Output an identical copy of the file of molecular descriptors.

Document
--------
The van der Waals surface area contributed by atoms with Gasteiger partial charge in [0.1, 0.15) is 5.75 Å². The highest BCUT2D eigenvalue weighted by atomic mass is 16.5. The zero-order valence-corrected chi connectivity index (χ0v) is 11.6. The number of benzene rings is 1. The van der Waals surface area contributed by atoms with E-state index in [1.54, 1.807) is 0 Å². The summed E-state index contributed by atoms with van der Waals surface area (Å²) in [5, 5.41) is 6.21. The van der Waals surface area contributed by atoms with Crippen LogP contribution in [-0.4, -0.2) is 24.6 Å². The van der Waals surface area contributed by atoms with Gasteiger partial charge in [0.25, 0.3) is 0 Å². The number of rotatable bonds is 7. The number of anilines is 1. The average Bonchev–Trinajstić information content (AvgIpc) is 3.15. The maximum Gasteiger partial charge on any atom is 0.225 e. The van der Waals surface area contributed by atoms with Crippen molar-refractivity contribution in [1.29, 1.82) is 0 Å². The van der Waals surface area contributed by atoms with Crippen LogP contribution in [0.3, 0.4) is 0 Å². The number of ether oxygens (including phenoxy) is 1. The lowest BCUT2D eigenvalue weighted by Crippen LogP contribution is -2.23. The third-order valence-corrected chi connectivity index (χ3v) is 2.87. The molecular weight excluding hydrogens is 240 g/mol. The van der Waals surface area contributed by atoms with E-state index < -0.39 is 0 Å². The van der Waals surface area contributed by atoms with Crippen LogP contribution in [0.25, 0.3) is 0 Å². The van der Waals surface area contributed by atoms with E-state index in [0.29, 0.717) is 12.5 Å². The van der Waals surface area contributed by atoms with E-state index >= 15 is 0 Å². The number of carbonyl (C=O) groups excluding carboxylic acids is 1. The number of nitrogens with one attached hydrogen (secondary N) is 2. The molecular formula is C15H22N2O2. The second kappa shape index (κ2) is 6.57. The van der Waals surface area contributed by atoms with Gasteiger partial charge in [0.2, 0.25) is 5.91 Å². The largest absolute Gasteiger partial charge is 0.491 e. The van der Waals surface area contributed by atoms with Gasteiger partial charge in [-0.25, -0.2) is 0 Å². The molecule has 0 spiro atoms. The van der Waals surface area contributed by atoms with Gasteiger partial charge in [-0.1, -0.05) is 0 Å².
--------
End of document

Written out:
The van der Waals surface area contributed by atoms with Gasteiger partial charge in [0.1, 0.15) is 5.75 Å². The highest BCUT2D eigenvalue weighted by atomic mass is 16.5. The zero-order valence-corrected chi connectivity index (χ0v) is 11.6. The number of benzene rings is 1. The van der Waals surface area contributed by atoms with E-state index in [1.54, 1.807) is 0 Å². The summed E-state index contributed by atoms with van der Waals surface area (Å²) in [5, 5.41) is 6.21. The van der Waals surface area contributed by atoms with Crippen LogP contribution in [-0.4, -0.2) is 24.6 Å². The van der Waals surface area contributed by atoms with Gasteiger partial charge in [0.25, 0.3) is 0 Å². The number of rotatable bonds is 7. The number of anilines is 1. The average Bonchev–Trinajstić information content (AvgIpc) is 3.15. The maximum Gasteiger partial charge on any atom is 0.225 e. The van der Waals surface area contributed by atoms with Crippen molar-refractivity contribution in [1.29, 1.82) is 0 Å². The van der Waals surface area contributed by atoms with Crippen LogP contribution in [0.3, 0.4) is 0 Å². The number of ether oxygens (including phenoxy) is 1. The lowest BCUT2D eigenvalue weighted by Crippen LogP contribution is -2.23. The third-order valence-corrected chi connectivity index (χ3v) is 2.87. The molecular weight excluding hydrogens is 240 g/mol. The van der Waals surface area contributed by atoms with E-state index < -0.39 is 0 Å². The van der Waals surface area contributed by atoms with Crippen LogP contribution in [0.25, 0.3) is 0 Å². The van der Waals surface area contributed by atoms with E-state index in [0.29, 0.717) is 12.5 Å². The van der Waals surface area contributed by atoms with E-state index >= 15 is 0 Å². The number of carbonyl (C=O) groups excluding carboxylic acids is 1. The number of nitrogens with one attached hydrogen (secondary N) is 2. The molecular formula is C15H22N2O2. The second kappa shape index (κ2) is 6.57. The van der Waals surface area contributed by atoms with Gasteiger partial charge in [0.2, 0.25) is 5.91 Å². The largest absolute Gasteiger partial charge is 0.491 e. The van der Waals surface area contributed by atoms with Gasteiger partial charge in [-0.25, -0.2) is 0 Å². The molecule has 0 spiro atoms. The van der Waals surface area contributed by atoms with Gasteiger partial charge in [-0.1, -0.05) is 0 Å².